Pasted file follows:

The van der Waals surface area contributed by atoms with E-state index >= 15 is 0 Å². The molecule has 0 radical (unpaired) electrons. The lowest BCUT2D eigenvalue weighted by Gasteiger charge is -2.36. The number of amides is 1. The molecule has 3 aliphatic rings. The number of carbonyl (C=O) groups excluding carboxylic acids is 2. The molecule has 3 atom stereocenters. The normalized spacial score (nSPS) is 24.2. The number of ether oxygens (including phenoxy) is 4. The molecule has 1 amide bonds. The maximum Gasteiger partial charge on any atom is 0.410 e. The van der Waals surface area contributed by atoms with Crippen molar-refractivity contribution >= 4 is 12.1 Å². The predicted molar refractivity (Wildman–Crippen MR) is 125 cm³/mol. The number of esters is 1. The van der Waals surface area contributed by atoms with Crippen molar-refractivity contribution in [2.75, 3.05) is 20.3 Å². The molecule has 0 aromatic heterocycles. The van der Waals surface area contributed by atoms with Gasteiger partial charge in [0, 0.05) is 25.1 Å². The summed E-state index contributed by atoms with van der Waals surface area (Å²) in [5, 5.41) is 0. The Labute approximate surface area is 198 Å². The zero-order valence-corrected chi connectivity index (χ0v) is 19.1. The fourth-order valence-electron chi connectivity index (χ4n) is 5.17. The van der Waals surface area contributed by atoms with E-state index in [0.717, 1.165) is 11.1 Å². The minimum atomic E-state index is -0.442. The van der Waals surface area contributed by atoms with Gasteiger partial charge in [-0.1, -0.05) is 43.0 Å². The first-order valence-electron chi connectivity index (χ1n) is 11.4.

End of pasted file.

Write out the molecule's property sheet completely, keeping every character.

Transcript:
The van der Waals surface area contributed by atoms with E-state index >= 15 is 0 Å². The molecule has 0 radical (unpaired) electrons. The lowest BCUT2D eigenvalue weighted by Gasteiger charge is -2.36. The number of amides is 1. The molecule has 3 aliphatic rings. The number of carbonyl (C=O) groups excluding carboxylic acids is 2. The molecule has 3 atom stereocenters. The normalized spacial score (nSPS) is 24.2. The number of ether oxygens (including phenoxy) is 4. The molecule has 1 amide bonds. The maximum Gasteiger partial charge on any atom is 0.410 e. The van der Waals surface area contributed by atoms with Crippen molar-refractivity contribution >= 4 is 12.1 Å². The predicted molar refractivity (Wildman–Crippen MR) is 125 cm³/mol. The number of esters is 1. The van der Waals surface area contributed by atoms with Crippen molar-refractivity contribution in [2.75, 3.05) is 20.3 Å². The molecule has 0 aromatic heterocycles. The van der Waals surface area contributed by atoms with Gasteiger partial charge in [0, 0.05) is 25.1 Å². The summed E-state index contributed by atoms with van der Waals surface area (Å²) in [5, 5.41) is 0. The Labute approximate surface area is 198 Å². The zero-order valence-corrected chi connectivity index (χ0v) is 19.1. The fourth-order valence-electron chi connectivity index (χ4n) is 5.17. The van der Waals surface area contributed by atoms with E-state index in [0.717, 1.165) is 11.1 Å². The minimum atomic E-state index is -0.442. The van der Waals surface area contributed by atoms with Gasteiger partial charge in [-0.1, -0.05) is 43.0 Å². The first-order valence-electron chi connectivity index (χ1n) is 11.4.